My name is Scott W. Campbell, and I am excited for this opportunity to serve as Chair of the Department of Communication and Media. Before introducing myself, I’d like to acknowledge our previous chair, Dr. Nojin Kwak, for his years of service and many accomplishments. I wish Nojin well as he trades in his maize and blue cleats for a pair of bull-riding boots to explore new pastures in Buffalo, New York.
My journey as a Communication scholar began as an undergraduate at the University of Nebraska, where I earned a bachelor’s degree in Journalism and Mass Communication. At the time, Mark Zuckerberg was in grade (not grad) school; we didn’t even have email or cell phones, yet somehow seemed to get by. Shortly after I finished college and landed my first job in Communications something profound happened – the World Wide Web. I noticed many aspects of everyday life changed with the uptake of the Web. More people started having personal computers, using email, messaging with friends (instantly!), and connecting with the world through html-supported Web pages.
Eventually my partner and I relocated from Nebraska to Kansas City seeking new opportunities. As she started her career as a lawyer, I decided to make a change myself and joined Sprint, whose world headquarters were there at the time. As a Project Implementation Manager, I had opportunities to work behind the scenes on a new kind of digital wireless network that was supposed to revolutionize social life on a level comparable to the internet and movable type. Shortly after we launched the first national digital wireless network in the US in 1997, the new smaller, cheaper, and more functional mobile phones started to become popular. In fact, throughout the 1990s and 2000s, mobile phones became the fastest and most widely diffused communication technology on the planet – ever.
It was these experiences in the technology industry that motivated my decision to go back to graduate school in the late 1990s so that I could study, rather than develop, the types of digital media that have become so embedded at all levels of social order, from the structure of society to one’s own sense of self. After completing my Ph.D. I took a job as Assistant Professor of Communication at Hawaii Pacific University, and my partner and I relocated once more for a new adventure.
During my three years teaching and doing research in Hawaii cell phones really started taking off, and texting became a new channel with its own emergent language and normative structure, giving a new and distinctive flavor to youth culture. Others started to notice these changes as well. In fact, it was around this time that UM alumni Arnold and Constance Pohs decided to donate part of their wealth to endow a new faculty position here specifically for the study of how mobile communication changes social life as we know it. No one knew it at the time, but that job was created for me.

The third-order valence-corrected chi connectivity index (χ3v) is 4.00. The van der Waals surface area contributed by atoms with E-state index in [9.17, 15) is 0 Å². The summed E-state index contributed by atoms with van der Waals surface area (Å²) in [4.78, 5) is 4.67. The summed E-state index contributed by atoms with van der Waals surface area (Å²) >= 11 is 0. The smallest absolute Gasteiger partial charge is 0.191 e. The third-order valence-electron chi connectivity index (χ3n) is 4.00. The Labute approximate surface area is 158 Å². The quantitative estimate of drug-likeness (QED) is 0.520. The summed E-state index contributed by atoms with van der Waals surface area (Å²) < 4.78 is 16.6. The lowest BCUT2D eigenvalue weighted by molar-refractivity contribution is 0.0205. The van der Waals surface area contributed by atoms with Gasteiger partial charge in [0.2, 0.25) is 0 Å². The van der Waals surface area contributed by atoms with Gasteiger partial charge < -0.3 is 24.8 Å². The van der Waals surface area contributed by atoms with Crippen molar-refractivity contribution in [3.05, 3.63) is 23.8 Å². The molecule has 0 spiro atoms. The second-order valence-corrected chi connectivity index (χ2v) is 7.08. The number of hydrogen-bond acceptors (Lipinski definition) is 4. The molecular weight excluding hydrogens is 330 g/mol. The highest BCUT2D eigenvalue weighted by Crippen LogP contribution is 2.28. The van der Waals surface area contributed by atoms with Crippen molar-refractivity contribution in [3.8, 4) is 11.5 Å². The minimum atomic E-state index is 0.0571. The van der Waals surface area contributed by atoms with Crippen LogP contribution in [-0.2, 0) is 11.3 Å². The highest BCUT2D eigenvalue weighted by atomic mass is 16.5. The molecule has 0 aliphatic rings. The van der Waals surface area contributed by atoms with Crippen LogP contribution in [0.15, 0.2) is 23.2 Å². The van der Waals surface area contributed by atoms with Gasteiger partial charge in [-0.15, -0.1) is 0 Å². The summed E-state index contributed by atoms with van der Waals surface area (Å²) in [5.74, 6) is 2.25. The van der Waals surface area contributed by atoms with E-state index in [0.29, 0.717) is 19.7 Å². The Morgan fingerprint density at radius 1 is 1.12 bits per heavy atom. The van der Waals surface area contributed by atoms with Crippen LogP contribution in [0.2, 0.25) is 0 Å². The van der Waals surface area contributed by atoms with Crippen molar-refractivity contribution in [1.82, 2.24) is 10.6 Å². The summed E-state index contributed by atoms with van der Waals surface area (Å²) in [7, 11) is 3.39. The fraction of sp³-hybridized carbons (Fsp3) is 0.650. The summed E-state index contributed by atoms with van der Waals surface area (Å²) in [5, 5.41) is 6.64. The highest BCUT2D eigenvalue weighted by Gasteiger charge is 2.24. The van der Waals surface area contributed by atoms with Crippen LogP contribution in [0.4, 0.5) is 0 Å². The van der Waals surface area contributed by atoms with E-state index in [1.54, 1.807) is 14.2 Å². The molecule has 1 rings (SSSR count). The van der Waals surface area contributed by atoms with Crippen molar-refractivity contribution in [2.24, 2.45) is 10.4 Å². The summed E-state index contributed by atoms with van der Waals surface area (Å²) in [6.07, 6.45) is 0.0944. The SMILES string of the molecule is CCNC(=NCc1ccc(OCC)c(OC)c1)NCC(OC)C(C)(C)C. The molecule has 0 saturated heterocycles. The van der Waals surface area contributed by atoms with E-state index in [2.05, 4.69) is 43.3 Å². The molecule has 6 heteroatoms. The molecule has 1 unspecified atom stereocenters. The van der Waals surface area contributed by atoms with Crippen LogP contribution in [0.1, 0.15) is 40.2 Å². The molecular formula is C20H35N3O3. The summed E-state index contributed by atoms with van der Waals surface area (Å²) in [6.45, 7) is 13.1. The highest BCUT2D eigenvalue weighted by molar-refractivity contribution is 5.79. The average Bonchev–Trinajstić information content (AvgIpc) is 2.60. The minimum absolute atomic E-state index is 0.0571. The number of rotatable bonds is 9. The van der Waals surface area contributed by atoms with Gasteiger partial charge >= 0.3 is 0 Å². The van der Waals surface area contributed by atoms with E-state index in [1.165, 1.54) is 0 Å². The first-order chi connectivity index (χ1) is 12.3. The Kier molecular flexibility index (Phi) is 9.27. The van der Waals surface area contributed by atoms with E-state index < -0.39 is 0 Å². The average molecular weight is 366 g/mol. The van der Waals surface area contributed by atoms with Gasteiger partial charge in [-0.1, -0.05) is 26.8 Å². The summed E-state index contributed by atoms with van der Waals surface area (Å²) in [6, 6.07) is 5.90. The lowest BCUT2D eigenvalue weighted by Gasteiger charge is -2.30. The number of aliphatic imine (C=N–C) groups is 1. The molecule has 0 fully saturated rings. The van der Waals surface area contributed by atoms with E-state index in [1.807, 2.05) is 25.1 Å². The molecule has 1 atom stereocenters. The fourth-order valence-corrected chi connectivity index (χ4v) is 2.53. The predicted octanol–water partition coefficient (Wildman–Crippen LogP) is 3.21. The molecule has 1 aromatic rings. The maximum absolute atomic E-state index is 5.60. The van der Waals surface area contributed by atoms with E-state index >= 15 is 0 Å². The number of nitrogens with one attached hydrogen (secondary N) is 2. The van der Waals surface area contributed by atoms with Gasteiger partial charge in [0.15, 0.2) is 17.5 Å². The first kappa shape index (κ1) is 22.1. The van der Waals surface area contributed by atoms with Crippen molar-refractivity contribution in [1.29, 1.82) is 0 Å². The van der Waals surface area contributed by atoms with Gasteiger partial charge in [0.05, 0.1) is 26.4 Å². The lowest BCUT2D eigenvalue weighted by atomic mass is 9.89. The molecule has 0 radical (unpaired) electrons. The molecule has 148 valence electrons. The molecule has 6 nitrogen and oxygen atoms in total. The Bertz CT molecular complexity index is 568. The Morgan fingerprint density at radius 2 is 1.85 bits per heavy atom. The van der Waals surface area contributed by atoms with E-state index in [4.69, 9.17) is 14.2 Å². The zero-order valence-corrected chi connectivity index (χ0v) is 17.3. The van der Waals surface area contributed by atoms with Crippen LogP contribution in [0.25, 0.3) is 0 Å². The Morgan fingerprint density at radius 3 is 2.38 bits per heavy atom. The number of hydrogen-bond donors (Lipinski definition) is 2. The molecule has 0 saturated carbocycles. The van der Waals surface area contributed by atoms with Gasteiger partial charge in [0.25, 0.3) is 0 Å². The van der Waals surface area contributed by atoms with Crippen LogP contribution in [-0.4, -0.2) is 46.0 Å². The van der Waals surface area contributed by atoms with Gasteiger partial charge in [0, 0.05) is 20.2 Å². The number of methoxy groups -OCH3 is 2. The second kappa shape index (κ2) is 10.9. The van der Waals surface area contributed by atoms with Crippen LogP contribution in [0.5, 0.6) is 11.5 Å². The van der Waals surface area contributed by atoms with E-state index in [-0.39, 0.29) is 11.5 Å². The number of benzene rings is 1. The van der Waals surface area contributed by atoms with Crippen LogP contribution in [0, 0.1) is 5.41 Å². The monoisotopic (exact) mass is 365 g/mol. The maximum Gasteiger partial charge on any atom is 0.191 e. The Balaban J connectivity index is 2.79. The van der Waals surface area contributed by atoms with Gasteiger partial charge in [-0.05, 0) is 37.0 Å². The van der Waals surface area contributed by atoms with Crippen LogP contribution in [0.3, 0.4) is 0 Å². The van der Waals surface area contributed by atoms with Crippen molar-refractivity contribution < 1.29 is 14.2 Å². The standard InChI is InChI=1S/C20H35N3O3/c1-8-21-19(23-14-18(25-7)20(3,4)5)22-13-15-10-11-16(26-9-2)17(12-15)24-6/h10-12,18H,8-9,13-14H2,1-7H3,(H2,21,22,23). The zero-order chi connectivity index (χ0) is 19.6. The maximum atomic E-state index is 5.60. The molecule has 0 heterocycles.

In 2005 my partner and I moved once again, this time to a small house not far from a really “big house” in Ann Arbor where we have lived ever since, while growing our family by one son, a dog, and the occasional rodent or fish. This is not just mine, but our story, and I want to express gratitude to my partner and colleague Professor Faith Sparr for her support and the many contributions she has made along the way.
I also want to say a couple of things about where we are all at in this unique moment. The last time I recall the world coming to a standstill like this was after Fall 2001. Just as I was encouraged to see people come together with compassion and love in the aftermath of 911, so too was I horrified by divisions, blame, and hate that festered and boiled as people tried to make sense of the tragedy. We can do better this time – in the world, in our communities, in the classroom, and within ourselves. During this highly sensitive period, I ask that we all make a mindful effort to be one-third more flexible and patient with one another than usual. We will all be facing challenges at home and at work as we return, and it's been a long time since we have all been together in person. This fall will especially be a time of high emotions, as we heal and try to find a new sense of balance in work and in Life. Let’s get to work, and back to Life.
Scott W. Campbell
Chair, Department of Communication and Media
Constance F. & Arnold C. Pohs Professor of Telecommunications